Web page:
The biggest advantage of soil spectroscopy is that it is cost-effective, since it can simultaneously predict a set of soil properties, once the soil spectral library has been built. Li, Viscarra Rossel and Webster [9] have compared the cost-effectiveness of reflectance spectroscopy with the traditional dry combustion analysis for the estimation of soil organic matter. They found that the vis-NIR spectrometer on ground ≤2 mm samples proved to be the most cost-effective for soil organic carbon (SOC) estimation, considering its low cost, good accuracy and large capacity for measurements. Their study only accounted for a single property, whereas spectroscopy can be more cost-effective when used for the simultaneous estimation of a group of properties.
We made a rough comparison between the cost of the spectra measurement and soil physio-chemical properties analysis according to the lab cost standard of the Institute of Soil Science, Chinese Academy of Sciences. The cost of the soil spectral measurement is about CNY 120 per sample, including soil pre-processing, while the measurement of a set of the 20 soil properties investigated in our study costs CNY 1330 per sample. That is, the traditional cost is about eleven times more than the spectroscopy methods. In addition, there is big difference between the time costs. If the 20 soil properties of the 502 samples are measured by one laboratory technician, at least 180 workdays are needed, while the spectral measurements only require about 7 days.

3.6. Direct or Indirect Models?

In this study there was no significant difference between the allocation accuracy of the direct and indirect models for either the five- or three-class division, with the class limits from this study area. This does not agree with the results of Askari, O’Rourke and Holden [19]. In that study, predicting a soil quality index directly using spectra was superior to the indirect models, due to the accumulation of prediction errors for individual soil quality indicators. Here, however, we are predicting each property’s class separately.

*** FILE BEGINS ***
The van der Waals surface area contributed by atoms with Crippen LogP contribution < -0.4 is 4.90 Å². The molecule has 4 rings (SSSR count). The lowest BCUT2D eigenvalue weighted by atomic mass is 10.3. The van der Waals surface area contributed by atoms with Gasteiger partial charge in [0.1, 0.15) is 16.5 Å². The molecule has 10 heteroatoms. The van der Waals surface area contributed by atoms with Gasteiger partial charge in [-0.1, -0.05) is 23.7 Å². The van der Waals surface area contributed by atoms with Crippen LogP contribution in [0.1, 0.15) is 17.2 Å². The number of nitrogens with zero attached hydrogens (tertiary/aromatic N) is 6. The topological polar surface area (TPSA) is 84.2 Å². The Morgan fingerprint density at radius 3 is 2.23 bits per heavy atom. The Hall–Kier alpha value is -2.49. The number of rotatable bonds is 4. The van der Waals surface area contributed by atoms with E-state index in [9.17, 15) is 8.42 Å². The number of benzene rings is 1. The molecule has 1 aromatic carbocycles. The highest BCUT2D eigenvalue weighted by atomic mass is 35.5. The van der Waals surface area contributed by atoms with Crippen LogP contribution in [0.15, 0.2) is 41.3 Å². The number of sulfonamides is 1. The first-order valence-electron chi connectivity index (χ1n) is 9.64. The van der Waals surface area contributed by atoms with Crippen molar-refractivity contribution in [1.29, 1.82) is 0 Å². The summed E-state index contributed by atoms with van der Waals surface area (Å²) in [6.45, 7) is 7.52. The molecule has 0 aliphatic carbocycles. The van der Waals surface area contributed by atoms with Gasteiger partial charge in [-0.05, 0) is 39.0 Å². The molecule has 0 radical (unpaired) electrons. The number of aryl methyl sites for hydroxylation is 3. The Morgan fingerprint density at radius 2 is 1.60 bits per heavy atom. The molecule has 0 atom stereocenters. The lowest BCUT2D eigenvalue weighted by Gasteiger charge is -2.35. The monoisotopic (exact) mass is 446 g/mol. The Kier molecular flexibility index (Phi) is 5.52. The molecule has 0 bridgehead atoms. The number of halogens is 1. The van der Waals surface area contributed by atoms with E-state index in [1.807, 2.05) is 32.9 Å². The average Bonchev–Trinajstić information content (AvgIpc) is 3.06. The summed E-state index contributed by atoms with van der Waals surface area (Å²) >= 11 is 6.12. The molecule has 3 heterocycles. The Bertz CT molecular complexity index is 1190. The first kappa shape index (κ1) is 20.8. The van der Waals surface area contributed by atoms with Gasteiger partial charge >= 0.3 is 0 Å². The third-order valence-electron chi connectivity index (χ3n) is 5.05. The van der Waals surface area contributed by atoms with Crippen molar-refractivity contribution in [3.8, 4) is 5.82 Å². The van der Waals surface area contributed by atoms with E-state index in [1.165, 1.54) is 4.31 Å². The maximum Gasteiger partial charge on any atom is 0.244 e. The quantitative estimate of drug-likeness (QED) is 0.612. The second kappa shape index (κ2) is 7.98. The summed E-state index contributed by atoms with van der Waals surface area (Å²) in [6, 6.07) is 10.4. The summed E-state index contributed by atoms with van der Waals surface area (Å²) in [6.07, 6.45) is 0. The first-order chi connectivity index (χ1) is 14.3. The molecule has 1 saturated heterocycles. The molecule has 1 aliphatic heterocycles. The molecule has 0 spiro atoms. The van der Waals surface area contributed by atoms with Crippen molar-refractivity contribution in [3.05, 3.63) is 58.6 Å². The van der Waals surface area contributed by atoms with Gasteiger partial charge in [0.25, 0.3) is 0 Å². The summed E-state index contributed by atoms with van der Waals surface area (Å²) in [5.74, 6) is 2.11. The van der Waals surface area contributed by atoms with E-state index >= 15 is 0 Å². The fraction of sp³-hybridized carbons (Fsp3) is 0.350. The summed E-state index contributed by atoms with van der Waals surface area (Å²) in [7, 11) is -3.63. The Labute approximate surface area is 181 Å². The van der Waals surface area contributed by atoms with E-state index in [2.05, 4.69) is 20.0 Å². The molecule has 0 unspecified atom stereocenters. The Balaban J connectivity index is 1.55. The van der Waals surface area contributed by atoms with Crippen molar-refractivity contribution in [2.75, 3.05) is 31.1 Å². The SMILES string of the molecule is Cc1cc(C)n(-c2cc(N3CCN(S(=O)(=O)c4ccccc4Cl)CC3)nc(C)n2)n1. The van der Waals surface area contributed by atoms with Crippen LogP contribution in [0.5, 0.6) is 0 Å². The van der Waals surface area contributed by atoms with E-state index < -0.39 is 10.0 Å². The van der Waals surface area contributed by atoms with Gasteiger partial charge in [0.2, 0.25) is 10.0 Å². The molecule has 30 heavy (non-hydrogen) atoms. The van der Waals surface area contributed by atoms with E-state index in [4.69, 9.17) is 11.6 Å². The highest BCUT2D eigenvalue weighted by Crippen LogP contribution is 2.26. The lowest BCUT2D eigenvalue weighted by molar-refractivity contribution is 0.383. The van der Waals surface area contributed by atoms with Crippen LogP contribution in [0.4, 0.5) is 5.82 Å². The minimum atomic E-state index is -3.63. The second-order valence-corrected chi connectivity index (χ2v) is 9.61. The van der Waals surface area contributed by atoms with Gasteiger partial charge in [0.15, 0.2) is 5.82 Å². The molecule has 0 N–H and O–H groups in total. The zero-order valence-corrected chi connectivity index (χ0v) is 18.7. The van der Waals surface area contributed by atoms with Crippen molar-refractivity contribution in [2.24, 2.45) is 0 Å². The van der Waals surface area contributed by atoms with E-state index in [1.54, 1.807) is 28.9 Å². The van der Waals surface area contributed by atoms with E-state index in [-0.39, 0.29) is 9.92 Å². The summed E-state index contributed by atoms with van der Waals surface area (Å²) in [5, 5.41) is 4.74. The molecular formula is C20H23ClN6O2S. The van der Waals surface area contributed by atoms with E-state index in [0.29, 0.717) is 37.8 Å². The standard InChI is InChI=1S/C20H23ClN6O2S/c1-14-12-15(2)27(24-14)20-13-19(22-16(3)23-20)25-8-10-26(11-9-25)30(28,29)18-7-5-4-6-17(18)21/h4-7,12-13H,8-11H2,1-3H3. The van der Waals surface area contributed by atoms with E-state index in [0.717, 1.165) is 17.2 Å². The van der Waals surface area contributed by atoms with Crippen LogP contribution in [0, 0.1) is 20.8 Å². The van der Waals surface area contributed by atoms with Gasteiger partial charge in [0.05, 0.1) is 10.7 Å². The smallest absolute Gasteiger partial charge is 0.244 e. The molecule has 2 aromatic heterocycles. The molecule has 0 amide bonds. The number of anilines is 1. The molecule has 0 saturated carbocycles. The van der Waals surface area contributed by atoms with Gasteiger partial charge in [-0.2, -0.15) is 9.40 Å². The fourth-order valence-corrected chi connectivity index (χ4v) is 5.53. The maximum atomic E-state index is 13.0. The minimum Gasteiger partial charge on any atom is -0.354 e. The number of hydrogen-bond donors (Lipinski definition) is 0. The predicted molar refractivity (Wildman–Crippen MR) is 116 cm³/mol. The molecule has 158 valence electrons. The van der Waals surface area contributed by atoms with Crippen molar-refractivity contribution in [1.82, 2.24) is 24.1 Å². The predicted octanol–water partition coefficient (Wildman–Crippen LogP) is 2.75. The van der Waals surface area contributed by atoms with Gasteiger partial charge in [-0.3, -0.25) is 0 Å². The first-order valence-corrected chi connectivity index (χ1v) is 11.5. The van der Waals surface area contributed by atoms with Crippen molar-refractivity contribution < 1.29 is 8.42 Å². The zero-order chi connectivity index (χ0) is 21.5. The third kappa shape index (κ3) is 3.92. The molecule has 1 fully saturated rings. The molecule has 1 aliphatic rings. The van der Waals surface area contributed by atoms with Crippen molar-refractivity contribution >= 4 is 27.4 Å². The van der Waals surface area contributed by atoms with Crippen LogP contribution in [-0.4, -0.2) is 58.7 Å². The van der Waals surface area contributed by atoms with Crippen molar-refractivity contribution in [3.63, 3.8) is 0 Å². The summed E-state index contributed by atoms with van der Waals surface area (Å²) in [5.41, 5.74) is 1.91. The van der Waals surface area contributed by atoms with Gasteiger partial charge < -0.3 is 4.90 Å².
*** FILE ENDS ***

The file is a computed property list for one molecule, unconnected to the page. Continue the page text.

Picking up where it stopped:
So, which approach to take? The advantage of direct models is that they are concise, especially in contexts where soil properties’ data are missing or sparse in a legacy soil database, but soil fertility class information is available. The advantage of indirect models is that both specific property values and soil fertility classes can be obtained at no increase in cost except for some database manipulation. This could be useful in case some users want values (e.g., for precision agriculture) and others are satisfied with classes. The continuous property values might be more useful, considering that the classification criteria may change over time or according to different land use management.

4. Conclusions

For three fertility classes, TN, CEC, Cu, Si, Zn, S, Mn, Ca and Mg achieved a satisfying allocation accuracy of more than 0.80 (mostly above 0.85). The good allocation accuracy of micronutrients suggested that even though they are low in contents and have no direct spectral response, their correlations with other spectrally active properties can help allocate them with promising accuracy. The accuracy of pH, B, AN, TK, AK, SOM, TN, TP, Fe and Mo achieved an acceptable allocation accuracy (0.60–0.80, mostly above 0.70). Only Cl and AP were relatively poorly predicted, with an allocation accuracy of less than 0.60. The results comparing the three- and five-class divisions show that the number of classes and their ranges greatly affect user accuracy, so users should select meaningful class limits and the smallest number of classes consistent with their management skills.